By Christian Paullin, Environmental Journalist
Editor’s note: In March 2020, Susan Deo told a triumphal story with stunning photos by Beverly Gates, M.D. (who, sadly, passed away in June): banning DDT allowed the endangered California brown pelican to thrive again. Unfortunately, the story didn’t end there.
If you’ve spent time on our coast you’ve likely seen the California brown pelican–a prehistoric-looking bird with a huge wingspan and a massive pouch below its bill–nosediving straight into the deep blue ocean.
These majestic creature’s ancestors date back 30 million years. Despite being the smallest sub-species of pelicans worldwide, California brown pelicans (Pelecanus occidentalis californicus) are still quite large: up to four feet tall with wingspans over 6.5 feet.
They can dive bomb straight into the ocean from as high as 70 feet. A fall from that height would cause severe injury to a human, but pelicans are protected: air sacs protect vital organs upon impact and the birds contort their bodies to safely enter the water and protect their airways. Their dive is so ferocious it stuns fish nearby allowing the pelicans to collect prey into the billowing pouch and fly away. They can carry up to three gallons of water after gulping up their prey and eat up to four pounds of fish per day.
With a large appetite like that, California brown pelicans require a healthy ecosystem. Food scarcity, climate change, pollution, and habitat destruction, among other things, have all played a role in the declining population of these seabirds over the last 100 years. They are especially susceptible to oil; when coated, their feathers no longer insulate them, causing them to die of hypothermia or drown.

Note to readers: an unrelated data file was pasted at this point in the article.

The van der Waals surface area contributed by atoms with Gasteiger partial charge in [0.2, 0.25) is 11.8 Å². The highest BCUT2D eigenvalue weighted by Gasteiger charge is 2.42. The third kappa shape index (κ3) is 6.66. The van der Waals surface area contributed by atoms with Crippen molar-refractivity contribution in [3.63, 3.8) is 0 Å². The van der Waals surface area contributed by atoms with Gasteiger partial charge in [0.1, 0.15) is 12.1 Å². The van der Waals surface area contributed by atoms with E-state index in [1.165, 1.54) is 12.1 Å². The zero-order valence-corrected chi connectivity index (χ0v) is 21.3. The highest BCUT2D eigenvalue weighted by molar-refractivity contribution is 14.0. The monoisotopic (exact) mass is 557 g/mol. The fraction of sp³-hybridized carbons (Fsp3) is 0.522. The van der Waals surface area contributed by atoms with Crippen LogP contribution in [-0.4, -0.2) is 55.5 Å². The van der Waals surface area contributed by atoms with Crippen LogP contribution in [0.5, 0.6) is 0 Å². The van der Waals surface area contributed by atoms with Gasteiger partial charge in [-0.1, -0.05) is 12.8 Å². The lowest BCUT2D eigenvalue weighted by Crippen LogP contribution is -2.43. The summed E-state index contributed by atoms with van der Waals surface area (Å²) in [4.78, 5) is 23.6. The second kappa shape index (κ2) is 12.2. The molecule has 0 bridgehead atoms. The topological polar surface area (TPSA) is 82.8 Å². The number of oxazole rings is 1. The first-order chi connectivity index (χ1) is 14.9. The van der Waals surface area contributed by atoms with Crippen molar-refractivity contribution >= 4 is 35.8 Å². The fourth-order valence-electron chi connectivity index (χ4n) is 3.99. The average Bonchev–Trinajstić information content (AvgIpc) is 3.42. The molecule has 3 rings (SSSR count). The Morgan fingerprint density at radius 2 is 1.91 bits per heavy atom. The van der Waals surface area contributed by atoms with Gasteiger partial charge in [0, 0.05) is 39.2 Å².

Readers of Susan’s article know that a pesticide nearly led to the pelicans’ extinction. DDT weakened the pelicans’ eggshells causing their young to struggle to pass the incubation period. Their numbers plummeted and they were added to the endangered species list in 1970. By 1972, DDT was banned but it took another 35 years before populations recovered and the bird was removed from the list. This incident is cited as an example of how we can positively impact our environment and living things by enacting protective laws.
` Nevertheless, the California brown pelican is in near constant threat. In May of 2022, hundreds of the birds in Southern and Central California were found to be starving to death, severely injured, or already deceased. This incident has been deemed the “Brown Pelican Crisis” by the California Department of Fish and Wildlife and after thorough testing and autopsies, there is no indication of diseases or parasites. Food scarcity is thought to be the problem here. Birds likely injured themselves as they were desperate for food and willing to put themselves into more risky places in order to eat. All ages of these birds have been affected which also helps point to food scarcity as the cause of the crisis. As of now, many of the birds have been reintroduced to the wild but many died shortly after arrival and some are still in captivity recovering.
The California Department of Fish and Wildlife (CDFW) is asking for the public’s support in this crisis.
*First, it is most important to note that you should not touch or try to treat the birds yourself if you see a sick or dead pelican.
*If you do encounter a sick or injured pelican the CDFW requests that you contact your local Wildlife Rehabilitation Center listed at https://wildlife.ca.gov/Conservation/Laboratories/Wildlife-Health/Rehab/Facilities and email the CDFW at RehabWildlife@wildlife.ca.gov. Our closest center is International Bird Rescue in San Pedro.
*Report dead pelicans using the CDFW’s Wildlife Health Laboratory mortality reporting form to help monitor unusual mortality events. Please include photos if possible.
*And please donate to International Bird Rescue to help to keep our wildlife healthy and abundant.